Group, a blue ribbon panel, recommended to the administration of Mayor David Dinkins that city economic policy relying on business attraction and retention was “misguided” and programs and incentives designed to keep big corporations from moving were “reportedly not essential”. Queens Chamber of Commerce President Louis Theiss immediately fired off a letter to Deputy Mayor for Finance & Economic Development Sally Hernandez-Pinero noting that “from a pure tax standpoint, New York City is still far and away the worst place to live and work”. The city needed more financial incentives such as that offered Jacmel Jewelry, a jewelry manufacturer that moved to Long Island City instead of New Jersey when offered a 30 percent reduction in electricity rates, real estate tax cuts and a $500 tax credit for every job that stayed in New York. The Chamber, Theiss wrote, “cannot feel enthused” about any Dinkins Administration plan that held that tax incentives and inducement programs such as those reducing power costs to industry were not key elements in efforts to fuel an economic surge and renaissance in New York City.
Two mayoral administrations and 21 years later, the climate for businesses of all sizes in New York City and in Queens has changed markedly, and from the standpoint of business operations, much for the better. Jacmel Jewelry’s approximately $6-per-square-foot lease of its quarters at 30-00 47th Ave. has four years to run and so far the company has given no sign of altering the status quo when the lease runs out. Federal Express Ground plans to move its Maspeth headquarters to a new facility in Long Island City in 2013. On April 4 of this year, jetBlue Airlines moved from Forest Hills to new headquarters in the Brewster Building on Queens Plaza, choosing Long Island City over Orlando, Florida. (The Queens District Attorney’s Office is contemplating a move into the former jetBlue offices at 118-35 Queens Blvd. from current quarters at 80-02 Kew Gardens Rd.) Organizations that have moved to Long Island City over the course of the past 10 to 15 years include the United Nations federal Credit Union and City College of New York (CUNY) Law School.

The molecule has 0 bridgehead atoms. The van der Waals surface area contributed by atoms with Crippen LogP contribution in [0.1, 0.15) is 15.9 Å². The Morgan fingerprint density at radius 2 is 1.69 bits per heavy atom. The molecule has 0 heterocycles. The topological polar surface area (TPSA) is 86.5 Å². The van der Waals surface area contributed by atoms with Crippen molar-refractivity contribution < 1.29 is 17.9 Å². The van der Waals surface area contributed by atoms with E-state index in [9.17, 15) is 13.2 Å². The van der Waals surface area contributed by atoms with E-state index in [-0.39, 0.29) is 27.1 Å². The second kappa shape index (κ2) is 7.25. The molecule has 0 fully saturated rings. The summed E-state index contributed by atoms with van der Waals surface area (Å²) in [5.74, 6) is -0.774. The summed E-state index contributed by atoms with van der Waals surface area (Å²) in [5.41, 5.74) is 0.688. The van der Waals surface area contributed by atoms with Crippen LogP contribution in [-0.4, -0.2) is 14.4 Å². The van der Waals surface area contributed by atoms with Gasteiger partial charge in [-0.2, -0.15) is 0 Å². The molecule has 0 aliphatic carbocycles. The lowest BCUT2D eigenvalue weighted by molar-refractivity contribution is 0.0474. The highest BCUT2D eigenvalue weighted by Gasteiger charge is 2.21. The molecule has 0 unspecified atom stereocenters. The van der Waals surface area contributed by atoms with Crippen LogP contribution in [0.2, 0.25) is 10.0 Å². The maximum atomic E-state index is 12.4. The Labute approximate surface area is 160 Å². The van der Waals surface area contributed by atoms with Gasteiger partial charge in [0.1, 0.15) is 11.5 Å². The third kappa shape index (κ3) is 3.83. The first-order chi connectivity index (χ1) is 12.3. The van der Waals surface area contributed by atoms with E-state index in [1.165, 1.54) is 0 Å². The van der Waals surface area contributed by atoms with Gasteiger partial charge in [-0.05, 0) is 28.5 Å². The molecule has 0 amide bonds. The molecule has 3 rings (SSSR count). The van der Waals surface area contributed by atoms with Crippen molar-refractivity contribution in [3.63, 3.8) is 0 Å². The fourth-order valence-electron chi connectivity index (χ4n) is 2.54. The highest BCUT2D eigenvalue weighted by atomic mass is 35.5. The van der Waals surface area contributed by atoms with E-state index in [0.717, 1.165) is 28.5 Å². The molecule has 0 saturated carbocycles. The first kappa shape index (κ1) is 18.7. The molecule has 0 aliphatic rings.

Food preparation operations are also flourishing in Queens in 2012. Although online grocer Fresh Direct is forsaking its Long Island City facility for The Bronx, Amy Scherber, head of Amy’s Bread, located in Manhattan for 20 years, will soon open a baking facility at 34th Street and 48th Avenue. Scherber’s Long Island City purchase, she told a Long Island City Partnership (LICP) real estate breakfast on May 15, gives her a place that’s best for baking bread, with the added advantage that her workers can clock in at midnight and later to make and deliver the wares in the early morning. Restaurateur Sara Obraitis, who has been in the restaurant business in Long Island City since 1999 as coproprietor of M. Wells restaurant, told the LICP meeting that though M. Wells was closed last summer, it is soon to reopen at both 43-15 Crescent St. and P.S. 1, under the same name but offering different cuisines. The first brewery to open in Queens after an absence of such operations for many years, SingleCut Beersmiths will begin brewing craft beers at 19-33 37th St., Astoria later this year. The space will include a tap room with beer tastings and a stage for live musical performances. And a 2010 report noted that with more than 132 nationalities making Queens the most diverse county in the United States, international and domestic franchises find the borough to be the perfect spot for opening new restaurants in the region.
As well as tax incentives and utility deals for businesses of all sizes, small businesses continue to benefit from city agency support. Queens Economic Development Corporation Director of Neighborhood Development Ricardi Calixte said in an online posting January 30 that NYC Business Express, an online business resource center provides an additional tool for entrepreneurs to access information and QEDC provides guidance and training in all stages of business development. “Small businesses are the backbone of a thriving local economy. We must provide the necessary [support] to help new and existing small businesses maximize their capacities to provide needed goods and services,” Calixte declared.